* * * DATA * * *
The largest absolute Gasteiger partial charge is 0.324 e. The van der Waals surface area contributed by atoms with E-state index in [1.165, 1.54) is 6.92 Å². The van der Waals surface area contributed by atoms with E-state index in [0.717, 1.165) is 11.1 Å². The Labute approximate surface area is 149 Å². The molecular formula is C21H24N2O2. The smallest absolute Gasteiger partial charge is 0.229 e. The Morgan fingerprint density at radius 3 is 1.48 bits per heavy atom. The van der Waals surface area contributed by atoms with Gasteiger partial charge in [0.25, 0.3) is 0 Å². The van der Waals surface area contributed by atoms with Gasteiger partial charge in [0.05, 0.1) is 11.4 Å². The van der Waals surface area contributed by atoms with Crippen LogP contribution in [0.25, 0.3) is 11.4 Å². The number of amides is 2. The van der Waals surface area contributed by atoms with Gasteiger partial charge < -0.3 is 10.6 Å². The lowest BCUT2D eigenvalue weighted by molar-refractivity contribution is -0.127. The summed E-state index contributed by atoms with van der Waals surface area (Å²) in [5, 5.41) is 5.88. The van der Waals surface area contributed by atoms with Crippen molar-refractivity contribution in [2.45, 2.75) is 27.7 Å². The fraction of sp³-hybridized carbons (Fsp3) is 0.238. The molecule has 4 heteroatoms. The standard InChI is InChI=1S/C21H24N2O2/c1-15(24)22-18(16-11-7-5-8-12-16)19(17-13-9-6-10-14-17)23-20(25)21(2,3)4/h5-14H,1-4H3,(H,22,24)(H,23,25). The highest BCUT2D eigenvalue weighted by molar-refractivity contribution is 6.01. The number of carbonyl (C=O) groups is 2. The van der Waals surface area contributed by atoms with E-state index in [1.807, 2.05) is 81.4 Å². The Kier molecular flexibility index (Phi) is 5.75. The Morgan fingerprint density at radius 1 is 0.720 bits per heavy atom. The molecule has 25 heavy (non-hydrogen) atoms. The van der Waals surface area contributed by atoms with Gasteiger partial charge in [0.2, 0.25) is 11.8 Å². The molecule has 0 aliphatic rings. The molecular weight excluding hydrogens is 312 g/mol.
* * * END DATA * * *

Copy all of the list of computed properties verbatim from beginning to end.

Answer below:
The largest absolute Gasteiger partial charge is 0.324 e. The van der Waals surface area contributed by atoms with E-state index in [1.165, 1.54) is 6.92 Å². The van der Waals surface area contributed by atoms with E-state index in [0.717, 1.165) is 11.1 Å². The Labute approximate surface area is 149 Å². The molecular formula is C21H24N2O2. The smallest absolute Gasteiger partial charge is 0.229 e. The Morgan fingerprint density at radius 3 is 1.48 bits per heavy atom. The van der Waals surface area contributed by atoms with Gasteiger partial charge in [0.25, 0.3) is 0 Å². The van der Waals surface area contributed by atoms with Gasteiger partial charge in [0.05, 0.1) is 11.4 Å². The van der Waals surface area contributed by atoms with Crippen LogP contribution in [0.25, 0.3) is 11.4 Å². The number of amides is 2. The van der Waals surface area contributed by atoms with Gasteiger partial charge < -0.3 is 10.6 Å². The lowest BCUT2D eigenvalue weighted by molar-refractivity contribution is -0.127. The summed E-state index contributed by atoms with van der Waals surface area (Å²) in [5, 5.41) is 5.88. The van der Waals surface area contributed by atoms with Crippen molar-refractivity contribution in [2.45, 2.75) is 27.7 Å². The fraction of sp³-hybridized carbons (Fsp3) is 0.238. The molecule has 4 heteroatoms. The standard InChI is InChI=1S/C21H24N2O2/c1-15(24)22-18(16-11-7-5-8-12-16)19(17-13-9-6-10-14-17)23-20(25)21(2,3)4/h5-14H,1-4H3,(H,22,24)(H,23,25). The highest BCUT2D eigenvalue weighted by molar-refractivity contribution is 6.01. The number of carbonyl (C=O) groups is 2. The van der Waals surface area contributed by atoms with E-state index in [1.807, 2.05) is 81.4 Å². The Kier molecular flexibility index (Phi) is 5.75. The Morgan fingerprint density at radius 1 is 0.720 bits per heavy atom. The molecule has 25 heavy (non-hydrogen) atoms. The van der Waals surface area contributed by atoms with Gasteiger partial charge in [0.2, 0.25) is 11.8 Å². The molecule has 0 aliphatic rings. The molecular weight excluding hydrogens is 312 g/mol.